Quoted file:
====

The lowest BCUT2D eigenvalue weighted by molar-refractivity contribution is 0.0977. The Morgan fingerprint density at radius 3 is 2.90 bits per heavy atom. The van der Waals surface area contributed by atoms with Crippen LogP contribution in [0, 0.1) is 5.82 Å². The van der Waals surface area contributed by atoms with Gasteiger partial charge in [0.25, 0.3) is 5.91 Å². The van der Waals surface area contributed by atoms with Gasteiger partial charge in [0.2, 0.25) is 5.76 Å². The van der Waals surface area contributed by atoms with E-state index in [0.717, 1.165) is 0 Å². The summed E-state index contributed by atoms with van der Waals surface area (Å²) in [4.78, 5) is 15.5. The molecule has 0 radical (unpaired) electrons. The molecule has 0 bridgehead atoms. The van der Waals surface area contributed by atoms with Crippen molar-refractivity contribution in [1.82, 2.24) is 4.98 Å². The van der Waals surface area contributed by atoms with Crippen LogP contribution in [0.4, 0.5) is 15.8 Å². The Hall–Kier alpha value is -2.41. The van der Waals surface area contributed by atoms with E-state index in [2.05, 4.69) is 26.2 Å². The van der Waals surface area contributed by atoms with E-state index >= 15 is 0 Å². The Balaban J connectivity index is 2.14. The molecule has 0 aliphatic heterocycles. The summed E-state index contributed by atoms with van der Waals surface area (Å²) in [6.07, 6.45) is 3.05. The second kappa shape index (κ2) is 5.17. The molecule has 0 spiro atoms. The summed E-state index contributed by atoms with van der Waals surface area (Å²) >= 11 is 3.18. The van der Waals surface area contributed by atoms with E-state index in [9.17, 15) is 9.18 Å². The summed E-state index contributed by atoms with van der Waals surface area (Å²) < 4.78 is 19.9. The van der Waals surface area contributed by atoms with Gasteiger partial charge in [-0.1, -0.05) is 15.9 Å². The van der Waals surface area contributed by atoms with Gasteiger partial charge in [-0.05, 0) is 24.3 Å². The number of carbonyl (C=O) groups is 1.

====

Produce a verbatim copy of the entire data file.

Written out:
The lowest BCUT2D eigenvalue weighted by molar-refractivity contribution is 0.0977. The Morgan fingerprint density at radius 3 is 2.90 bits per heavy atom. The van der Waals surface area contributed by atoms with Crippen LogP contribution in [0, 0.1) is 5.82 Å². The van der Waals surface area contributed by atoms with Gasteiger partial charge in [0.25, 0.3) is 5.91 Å². The van der Waals surface area contributed by atoms with Gasteiger partial charge in [0.2, 0.25) is 5.76 Å². The van der Waals surface area contributed by atoms with E-state index in [0.717, 1.165) is 0 Å². The summed E-state index contributed by atoms with van der Waals surface area (Å²) in [4.78, 5) is 15.5. The molecule has 0 radical (unpaired) electrons. The molecule has 0 bridgehead atoms. The van der Waals surface area contributed by atoms with Crippen molar-refractivity contribution in [1.82, 2.24) is 4.98 Å². The van der Waals surface area contributed by atoms with Crippen LogP contribution in [0.4, 0.5) is 15.8 Å². The Hall–Kier alpha value is -2.41. The van der Waals surface area contributed by atoms with E-state index in [2.05, 4.69) is 26.2 Å². The van der Waals surface area contributed by atoms with E-state index >= 15 is 0 Å². The Balaban J connectivity index is 2.14. The molecule has 0 aliphatic heterocycles. The summed E-state index contributed by atoms with van der Waals surface area (Å²) in [6.07, 6.45) is 3.05. The second kappa shape index (κ2) is 5.17. The molecule has 0 spiro atoms. The summed E-state index contributed by atoms with van der Waals surface area (Å²) >= 11 is 3.18. The van der Waals surface area contributed by atoms with E-state index in [9.17, 15) is 9.18 Å². The summed E-state index contributed by atoms with van der Waals surface area (Å²) < 4.78 is 19.9. The van der Waals surface area contributed by atoms with Gasteiger partial charge in [-0.1, -0.05) is 15.9 Å². The van der Waals surface area contributed by atoms with Gasteiger partial charge in [-0.05, 0) is 24.3 Å². The number of carbonyl (C=O) groups is 1.